Hal Hodson, New Scientist
It was late August 2013 and Denise Herzing was swimming in the Caribbean. The dolphin pod she had been tracking for the past 25 years was playing around her boat. Suddenly, she heard one of them say, "Sargassum".
"I was like whoa! We have a match. I was stunned," says Herzing, who is the director of the Wild Dolphin Project. She was wearing a prototype dolphin translator called Cetacean Hearing and Telemetry (CHAT) and it had just translated a live dolphin whistle for the first time.
It detected a whistle for sargassum, or seaweed, which she and her team had invented to use when playing with the dolphin pod. They hoped the dolphins would adopt the whistles, which are easy to distinguish from their own natural whistles – and they were not disappointed. When the computer picked up the sargassum whistle, Herzing heard her own recorded voice saying the word into her ear.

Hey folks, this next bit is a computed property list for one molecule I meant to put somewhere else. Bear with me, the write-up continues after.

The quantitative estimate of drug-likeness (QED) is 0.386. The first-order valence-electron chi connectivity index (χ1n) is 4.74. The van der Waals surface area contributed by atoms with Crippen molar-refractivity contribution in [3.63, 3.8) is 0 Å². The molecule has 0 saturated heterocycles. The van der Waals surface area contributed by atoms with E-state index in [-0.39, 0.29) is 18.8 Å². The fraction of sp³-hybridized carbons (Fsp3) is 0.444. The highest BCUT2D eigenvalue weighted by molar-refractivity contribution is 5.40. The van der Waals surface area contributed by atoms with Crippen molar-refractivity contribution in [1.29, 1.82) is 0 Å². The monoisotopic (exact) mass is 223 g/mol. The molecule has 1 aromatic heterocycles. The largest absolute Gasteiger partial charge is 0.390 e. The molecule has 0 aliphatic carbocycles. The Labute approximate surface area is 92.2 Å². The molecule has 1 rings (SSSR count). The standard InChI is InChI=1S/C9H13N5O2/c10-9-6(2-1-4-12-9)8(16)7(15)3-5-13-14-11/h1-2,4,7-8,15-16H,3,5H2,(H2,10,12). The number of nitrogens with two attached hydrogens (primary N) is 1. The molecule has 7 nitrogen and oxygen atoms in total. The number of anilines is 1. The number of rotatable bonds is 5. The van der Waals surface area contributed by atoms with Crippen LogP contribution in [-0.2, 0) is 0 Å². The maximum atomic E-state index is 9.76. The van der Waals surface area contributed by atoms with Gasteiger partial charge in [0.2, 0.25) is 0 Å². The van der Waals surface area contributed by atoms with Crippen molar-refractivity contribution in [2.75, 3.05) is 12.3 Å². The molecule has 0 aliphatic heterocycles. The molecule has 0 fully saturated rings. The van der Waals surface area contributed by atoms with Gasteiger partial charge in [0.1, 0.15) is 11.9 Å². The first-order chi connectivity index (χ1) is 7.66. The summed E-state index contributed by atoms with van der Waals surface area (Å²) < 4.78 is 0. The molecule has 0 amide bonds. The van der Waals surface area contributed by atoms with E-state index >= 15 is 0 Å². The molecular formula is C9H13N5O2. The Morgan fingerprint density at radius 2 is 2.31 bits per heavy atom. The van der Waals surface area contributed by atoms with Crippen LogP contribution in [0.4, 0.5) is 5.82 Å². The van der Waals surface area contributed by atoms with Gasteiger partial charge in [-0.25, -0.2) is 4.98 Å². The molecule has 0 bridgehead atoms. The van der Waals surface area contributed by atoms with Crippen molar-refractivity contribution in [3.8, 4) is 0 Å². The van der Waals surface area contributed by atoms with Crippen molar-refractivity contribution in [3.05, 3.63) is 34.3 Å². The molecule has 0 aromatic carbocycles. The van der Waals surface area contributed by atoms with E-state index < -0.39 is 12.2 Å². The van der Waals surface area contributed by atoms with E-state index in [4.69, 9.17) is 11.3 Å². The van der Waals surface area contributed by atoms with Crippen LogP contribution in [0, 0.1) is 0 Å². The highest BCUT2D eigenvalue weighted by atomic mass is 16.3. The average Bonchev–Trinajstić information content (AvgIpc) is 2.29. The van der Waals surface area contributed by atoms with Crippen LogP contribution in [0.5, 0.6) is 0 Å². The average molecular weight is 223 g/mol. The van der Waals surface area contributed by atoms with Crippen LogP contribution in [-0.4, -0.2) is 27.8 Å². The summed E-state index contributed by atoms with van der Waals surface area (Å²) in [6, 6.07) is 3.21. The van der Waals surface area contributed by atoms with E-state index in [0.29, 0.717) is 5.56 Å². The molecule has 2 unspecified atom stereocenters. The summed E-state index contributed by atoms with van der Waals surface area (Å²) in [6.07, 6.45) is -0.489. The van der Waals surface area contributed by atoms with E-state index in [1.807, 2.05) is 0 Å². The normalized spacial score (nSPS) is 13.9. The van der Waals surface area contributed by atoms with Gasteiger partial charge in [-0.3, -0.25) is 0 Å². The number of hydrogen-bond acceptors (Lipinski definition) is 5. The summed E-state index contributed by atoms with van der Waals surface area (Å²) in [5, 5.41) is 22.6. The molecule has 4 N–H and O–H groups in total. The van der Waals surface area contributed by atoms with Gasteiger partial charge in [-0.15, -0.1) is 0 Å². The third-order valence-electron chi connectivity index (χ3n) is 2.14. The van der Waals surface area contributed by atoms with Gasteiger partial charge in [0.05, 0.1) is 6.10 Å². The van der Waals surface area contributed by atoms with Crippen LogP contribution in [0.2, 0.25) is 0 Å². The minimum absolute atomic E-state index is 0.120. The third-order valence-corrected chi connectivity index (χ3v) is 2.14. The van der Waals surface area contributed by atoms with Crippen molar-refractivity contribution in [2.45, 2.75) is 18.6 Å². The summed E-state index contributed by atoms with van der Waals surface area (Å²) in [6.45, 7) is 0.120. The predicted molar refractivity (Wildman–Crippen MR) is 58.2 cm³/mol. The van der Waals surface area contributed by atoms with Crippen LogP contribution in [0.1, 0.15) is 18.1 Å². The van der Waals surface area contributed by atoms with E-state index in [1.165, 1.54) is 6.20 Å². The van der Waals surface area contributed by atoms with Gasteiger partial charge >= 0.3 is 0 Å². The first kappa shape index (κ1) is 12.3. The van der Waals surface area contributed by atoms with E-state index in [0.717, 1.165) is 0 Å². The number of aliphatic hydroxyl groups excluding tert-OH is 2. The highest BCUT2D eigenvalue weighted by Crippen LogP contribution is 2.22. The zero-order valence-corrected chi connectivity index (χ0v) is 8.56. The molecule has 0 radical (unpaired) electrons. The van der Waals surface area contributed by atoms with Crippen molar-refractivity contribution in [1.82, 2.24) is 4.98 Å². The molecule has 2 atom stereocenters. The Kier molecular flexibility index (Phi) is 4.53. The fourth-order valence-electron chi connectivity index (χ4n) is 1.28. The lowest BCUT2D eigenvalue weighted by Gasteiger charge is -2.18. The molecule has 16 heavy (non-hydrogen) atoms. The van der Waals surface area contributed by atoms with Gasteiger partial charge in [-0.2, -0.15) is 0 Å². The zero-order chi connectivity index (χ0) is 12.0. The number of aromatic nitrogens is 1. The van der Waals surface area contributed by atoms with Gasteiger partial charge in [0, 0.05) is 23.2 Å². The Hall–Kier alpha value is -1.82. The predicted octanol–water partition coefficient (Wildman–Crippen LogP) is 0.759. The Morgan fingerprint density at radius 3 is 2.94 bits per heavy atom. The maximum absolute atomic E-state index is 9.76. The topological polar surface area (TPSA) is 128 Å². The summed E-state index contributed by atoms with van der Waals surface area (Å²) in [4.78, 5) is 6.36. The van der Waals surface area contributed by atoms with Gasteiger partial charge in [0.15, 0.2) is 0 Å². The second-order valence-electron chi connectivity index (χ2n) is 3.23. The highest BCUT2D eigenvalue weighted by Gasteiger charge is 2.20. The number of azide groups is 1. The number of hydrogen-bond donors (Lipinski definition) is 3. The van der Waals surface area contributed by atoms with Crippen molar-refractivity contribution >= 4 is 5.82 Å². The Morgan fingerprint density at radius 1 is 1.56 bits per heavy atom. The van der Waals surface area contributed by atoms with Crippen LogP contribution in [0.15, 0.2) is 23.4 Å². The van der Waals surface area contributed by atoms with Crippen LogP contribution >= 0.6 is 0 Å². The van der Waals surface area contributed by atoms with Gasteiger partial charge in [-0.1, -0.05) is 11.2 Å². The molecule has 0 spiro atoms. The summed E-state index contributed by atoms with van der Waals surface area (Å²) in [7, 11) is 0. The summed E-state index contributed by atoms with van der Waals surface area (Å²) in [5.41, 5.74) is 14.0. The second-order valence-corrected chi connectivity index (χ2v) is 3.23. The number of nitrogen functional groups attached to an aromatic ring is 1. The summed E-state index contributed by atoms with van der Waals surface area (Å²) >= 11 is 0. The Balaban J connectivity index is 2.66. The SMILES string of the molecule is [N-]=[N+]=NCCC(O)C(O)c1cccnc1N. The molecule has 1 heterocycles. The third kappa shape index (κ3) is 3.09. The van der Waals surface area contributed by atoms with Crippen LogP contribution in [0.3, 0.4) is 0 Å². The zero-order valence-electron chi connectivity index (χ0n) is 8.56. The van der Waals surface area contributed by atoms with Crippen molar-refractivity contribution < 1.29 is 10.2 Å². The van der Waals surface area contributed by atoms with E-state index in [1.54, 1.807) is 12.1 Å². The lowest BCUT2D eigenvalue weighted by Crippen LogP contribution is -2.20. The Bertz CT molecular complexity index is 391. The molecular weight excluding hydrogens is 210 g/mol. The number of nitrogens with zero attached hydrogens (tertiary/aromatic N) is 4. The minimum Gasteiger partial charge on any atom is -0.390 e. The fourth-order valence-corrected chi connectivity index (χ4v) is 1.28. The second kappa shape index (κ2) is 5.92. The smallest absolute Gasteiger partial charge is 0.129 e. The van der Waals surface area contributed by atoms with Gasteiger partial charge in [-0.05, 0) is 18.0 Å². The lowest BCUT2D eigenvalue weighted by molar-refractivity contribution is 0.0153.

As well as boosting our understanding of animal behavior, the moment hints at the potential for using algorithms to analyze any activity where information is transmitted. "It sounds like a fabulous observation, one you almost have to resist speculating on. It's provocative," says Michael Coen, a biostatistician at the University of Wisconsin-Madison.
Herzing is quick to acknowledge potential problems with the sargassum whistle. It is just one instance and so far hasn't been repeated. Its audio profile looks different from the whistle they taught the dolphins – it has the same shape but came in at a higher frequency. Brenda McCowan of the University of California, Davis, says her experience with dolphin vocalizations matches that observation. Read more.